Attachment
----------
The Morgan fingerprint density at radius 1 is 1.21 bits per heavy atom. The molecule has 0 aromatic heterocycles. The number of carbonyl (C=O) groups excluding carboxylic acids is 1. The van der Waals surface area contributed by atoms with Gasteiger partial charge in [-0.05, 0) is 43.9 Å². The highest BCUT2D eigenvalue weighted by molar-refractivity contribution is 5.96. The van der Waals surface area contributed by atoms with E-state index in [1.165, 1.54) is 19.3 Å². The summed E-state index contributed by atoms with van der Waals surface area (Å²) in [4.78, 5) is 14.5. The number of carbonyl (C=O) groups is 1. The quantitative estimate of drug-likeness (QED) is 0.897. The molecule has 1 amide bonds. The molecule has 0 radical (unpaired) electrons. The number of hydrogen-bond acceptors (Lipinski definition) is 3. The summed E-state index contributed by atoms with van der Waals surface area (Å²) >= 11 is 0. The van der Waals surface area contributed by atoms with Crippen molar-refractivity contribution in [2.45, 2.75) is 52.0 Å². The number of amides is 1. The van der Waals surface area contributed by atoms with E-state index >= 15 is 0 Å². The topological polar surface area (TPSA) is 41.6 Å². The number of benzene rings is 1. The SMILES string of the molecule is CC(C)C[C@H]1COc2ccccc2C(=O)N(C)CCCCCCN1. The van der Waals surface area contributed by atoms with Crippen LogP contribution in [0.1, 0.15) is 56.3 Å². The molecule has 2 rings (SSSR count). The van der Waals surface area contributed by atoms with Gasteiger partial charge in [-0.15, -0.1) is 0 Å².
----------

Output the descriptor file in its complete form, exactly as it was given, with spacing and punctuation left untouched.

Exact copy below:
The Morgan fingerprint density at radius 1 is 1.21 bits per heavy atom. The molecule has 0 aromatic heterocycles. The number of carbonyl (C=O) groups excluding carboxylic acids is 1. The van der Waals surface area contributed by atoms with Gasteiger partial charge in [-0.05, 0) is 43.9 Å². The highest BCUT2D eigenvalue weighted by molar-refractivity contribution is 5.96. The van der Waals surface area contributed by atoms with E-state index in [1.165, 1.54) is 19.3 Å². The summed E-state index contributed by atoms with van der Waals surface area (Å²) in [4.78, 5) is 14.5. The number of carbonyl (C=O) groups is 1. The quantitative estimate of drug-likeness (QED) is 0.897. The molecule has 1 amide bonds. The molecule has 0 radical (unpaired) electrons. The number of hydrogen-bond acceptors (Lipinski definition) is 3. The summed E-state index contributed by atoms with van der Waals surface area (Å²) >= 11 is 0. The van der Waals surface area contributed by atoms with Crippen molar-refractivity contribution in [2.45, 2.75) is 52.0 Å². The number of amides is 1. The van der Waals surface area contributed by atoms with E-state index >= 15 is 0 Å². The topological polar surface area (TPSA) is 41.6 Å². The number of benzene rings is 1. The SMILES string of the molecule is CC(C)C[C@H]1COc2ccccc2C(=O)N(C)CCCCCCN1. The van der Waals surface area contributed by atoms with Crippen LogP contribution in [0.1, 0.15) is 56.3 Å². The molecule has 2 rings (SSSR count). The van der Waals surface area contributed by atoms with Gasteiger partial charge in [-0.15, -0.1) is 0 Å².